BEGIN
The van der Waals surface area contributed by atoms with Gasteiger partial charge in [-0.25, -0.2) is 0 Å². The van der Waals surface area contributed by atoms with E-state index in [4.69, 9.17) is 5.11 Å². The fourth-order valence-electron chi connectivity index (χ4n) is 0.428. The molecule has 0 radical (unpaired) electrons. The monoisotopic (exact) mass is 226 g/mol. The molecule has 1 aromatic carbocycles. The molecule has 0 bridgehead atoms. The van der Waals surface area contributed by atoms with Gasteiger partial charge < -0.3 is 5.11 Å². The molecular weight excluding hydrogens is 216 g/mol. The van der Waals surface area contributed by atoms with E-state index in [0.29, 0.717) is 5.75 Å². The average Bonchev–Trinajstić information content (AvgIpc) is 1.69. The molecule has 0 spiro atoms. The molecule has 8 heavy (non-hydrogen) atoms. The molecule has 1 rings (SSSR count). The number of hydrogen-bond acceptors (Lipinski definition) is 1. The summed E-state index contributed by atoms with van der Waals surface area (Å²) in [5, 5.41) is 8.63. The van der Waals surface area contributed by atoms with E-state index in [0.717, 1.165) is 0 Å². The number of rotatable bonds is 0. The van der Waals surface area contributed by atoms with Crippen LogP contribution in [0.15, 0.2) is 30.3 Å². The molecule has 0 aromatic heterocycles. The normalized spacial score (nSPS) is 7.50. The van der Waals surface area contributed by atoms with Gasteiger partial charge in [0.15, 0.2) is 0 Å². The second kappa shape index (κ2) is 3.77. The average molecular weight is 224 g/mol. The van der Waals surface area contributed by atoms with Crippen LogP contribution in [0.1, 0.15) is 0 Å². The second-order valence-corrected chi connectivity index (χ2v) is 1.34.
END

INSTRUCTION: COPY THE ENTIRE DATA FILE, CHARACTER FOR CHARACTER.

The van der Waals surface area contributed by atoms with Gasteiger partial charge in [-0.25, -0.2) is 0 Å². The van der Waals surface area contributed by atoms with E-state index in [4.69, 9.17) is 5.11 Å². The fourth-order valence-electron chi connectivity index (χ4n) is 0.428. The molecule has 0 radical (unpaired) electrons. The monoisotopic (exact) mass is 226 g/mol. The molecule has 1 aromatic carbocycles. The molecule has 0 bridgehead atoms. The van der Waals surface area contributed by atoms with Gasteiger partial charge < -0.3 is 5.11 Å². The molecular weight excluding hydrogens is 216 g/mol. The van der Waals surface area contributed by atoms with E-state index in [0.29, 0.717) is 5.75 Å². The average Bonchev–Trinajstić information content (AvgIpc) is 1.69. The molecule has 0 spiro atoms. The molecule has 8 heavy (non-hydrogen) atoms. The molecule has 1 rings (SSSR count). The number of hydrogen-bond acceptors (Lipinski definition) is 1. The summed E-state index contributed by atoms with van der Waals surface area (Å²) in [5, 5.41) is 8.63. The van der Waals surface area contributed by atoms with E-state index in [0.717, 1.165) is 0 Å². The number of rotatable bonds is 0. The van der Waals surface area contributed by atoms with Crippen LogP contribution in [0.15, 0.2) is 30.3 Å². The molecule has 0 aromatic heterocycles. The normalized spacial score (nSPS) is 7.50. The van der Waals surface area contributed by atoms with Gasteiger partial charge in [0.15, 0.2) is 0 Å². The second kappa shape index (κ2) is 3.77. The average molecular weight is 224 g/mol. The van der Waals surface area contributed by atoms with Crippen LogP contribution in [0.1, 0.15) is 0 Å². The second-order valence-corrected chi connectivity index (χ2v) is 1.34.